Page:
What's really going on here, I imagine, is a stark example of the limits of trying to form a bipartisan caucus of Blacks and Jews. If one is simply looking to foster healthy relations between the Black and Jewish community in Congress, Republicans are, with all due respect, kind of irrelevant. But if you absolutely insist on having a Jewish Republican in the mix, Zeldin has the almost singular virtue of, well, being one (the only other Jewish Republican in Congress is Tennessee Rep. David Kustoff. He's a right-wing extremist too, though I still suspect he'd have been a better choice).
Rep. Will Hurd (R-TX)
Speaking of slim pickings, Hurd is who you get when you decide you also need a Black Republican -- he's the only one in the House (swing over to the Senate and you've got South Carolina's Tim Scott as well). He is, to be fair, a much less offensive figure than Zeldin. He also barely squeaked out re-election last cycle against Gina Ortiz Jones, who's already gunning for a rematch, so he might not be around Congress next cycle.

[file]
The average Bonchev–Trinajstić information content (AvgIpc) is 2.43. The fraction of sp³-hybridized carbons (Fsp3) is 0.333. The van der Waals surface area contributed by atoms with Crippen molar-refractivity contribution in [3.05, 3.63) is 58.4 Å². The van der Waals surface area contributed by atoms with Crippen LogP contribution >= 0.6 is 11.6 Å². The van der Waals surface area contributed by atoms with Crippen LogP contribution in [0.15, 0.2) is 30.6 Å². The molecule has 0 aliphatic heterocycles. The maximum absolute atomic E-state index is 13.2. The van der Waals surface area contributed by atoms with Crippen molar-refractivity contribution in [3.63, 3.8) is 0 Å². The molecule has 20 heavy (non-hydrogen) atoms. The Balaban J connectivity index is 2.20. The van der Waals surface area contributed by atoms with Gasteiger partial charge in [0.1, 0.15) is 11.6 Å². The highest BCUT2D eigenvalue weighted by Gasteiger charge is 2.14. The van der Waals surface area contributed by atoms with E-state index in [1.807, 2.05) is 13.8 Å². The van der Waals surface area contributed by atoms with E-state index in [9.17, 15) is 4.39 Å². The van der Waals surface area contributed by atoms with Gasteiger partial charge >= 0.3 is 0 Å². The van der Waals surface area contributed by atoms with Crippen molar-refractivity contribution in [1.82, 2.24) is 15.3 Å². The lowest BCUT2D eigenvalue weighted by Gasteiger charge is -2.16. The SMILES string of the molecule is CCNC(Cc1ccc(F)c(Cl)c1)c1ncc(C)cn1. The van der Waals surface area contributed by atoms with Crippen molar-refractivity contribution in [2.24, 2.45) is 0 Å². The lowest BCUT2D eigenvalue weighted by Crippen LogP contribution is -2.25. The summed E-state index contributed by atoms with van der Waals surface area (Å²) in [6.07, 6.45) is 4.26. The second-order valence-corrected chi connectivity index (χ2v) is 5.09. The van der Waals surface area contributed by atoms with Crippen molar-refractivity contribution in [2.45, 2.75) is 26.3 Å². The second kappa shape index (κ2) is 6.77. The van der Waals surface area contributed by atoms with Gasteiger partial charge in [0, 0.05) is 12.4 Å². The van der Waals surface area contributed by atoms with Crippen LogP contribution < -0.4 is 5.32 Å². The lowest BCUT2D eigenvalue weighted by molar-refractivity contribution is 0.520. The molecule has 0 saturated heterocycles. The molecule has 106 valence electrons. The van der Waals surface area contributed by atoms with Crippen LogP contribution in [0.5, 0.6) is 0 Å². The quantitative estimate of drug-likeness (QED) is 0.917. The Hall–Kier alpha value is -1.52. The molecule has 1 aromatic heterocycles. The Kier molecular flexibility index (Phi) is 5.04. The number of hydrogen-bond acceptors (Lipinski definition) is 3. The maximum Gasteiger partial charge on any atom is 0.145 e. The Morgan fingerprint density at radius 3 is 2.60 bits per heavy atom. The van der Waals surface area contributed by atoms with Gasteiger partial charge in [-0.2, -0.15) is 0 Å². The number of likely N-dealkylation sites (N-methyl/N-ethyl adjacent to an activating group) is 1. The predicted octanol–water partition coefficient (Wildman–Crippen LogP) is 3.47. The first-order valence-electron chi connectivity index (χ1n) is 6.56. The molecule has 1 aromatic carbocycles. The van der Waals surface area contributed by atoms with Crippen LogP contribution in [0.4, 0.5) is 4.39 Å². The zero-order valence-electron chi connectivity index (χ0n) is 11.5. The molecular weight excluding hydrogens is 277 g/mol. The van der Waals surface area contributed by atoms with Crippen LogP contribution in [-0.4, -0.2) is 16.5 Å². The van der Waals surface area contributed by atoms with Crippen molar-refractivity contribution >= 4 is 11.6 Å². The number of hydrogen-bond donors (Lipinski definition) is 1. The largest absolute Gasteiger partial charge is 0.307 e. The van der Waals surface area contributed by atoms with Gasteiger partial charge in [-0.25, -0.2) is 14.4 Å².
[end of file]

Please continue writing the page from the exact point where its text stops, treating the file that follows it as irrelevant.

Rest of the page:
* * *
What do we make of this set? Leave Hurd and Zeldin aside -- they're there for obvious reasons but otherwise are non-important. We'll even assume for sake of argument that Zeldin doesn't torpedo the whole deal.
Well, Wasserman Schultz is well respected in the Jewish community but also is a lightning rod for the Bernie-supporting wing of the party. With all due respect to the Florida Congresswoman, whom I actually rather like, she's carrying a lot of weight as the only Jewish Democratic Representative in the group, and I'm skeptical of the vitality of representing the "Jewish" side of Congress through her and Zeldin. Meanwhile, Lawrence is not high-profile, and I don't think really will do much to bring in more support from the CBC more broadly. Lewis is, of course, very high-profile, but he's also in some ways uniquely ill-positioned to signal buy-in from the CBC writ large for the reasons given above.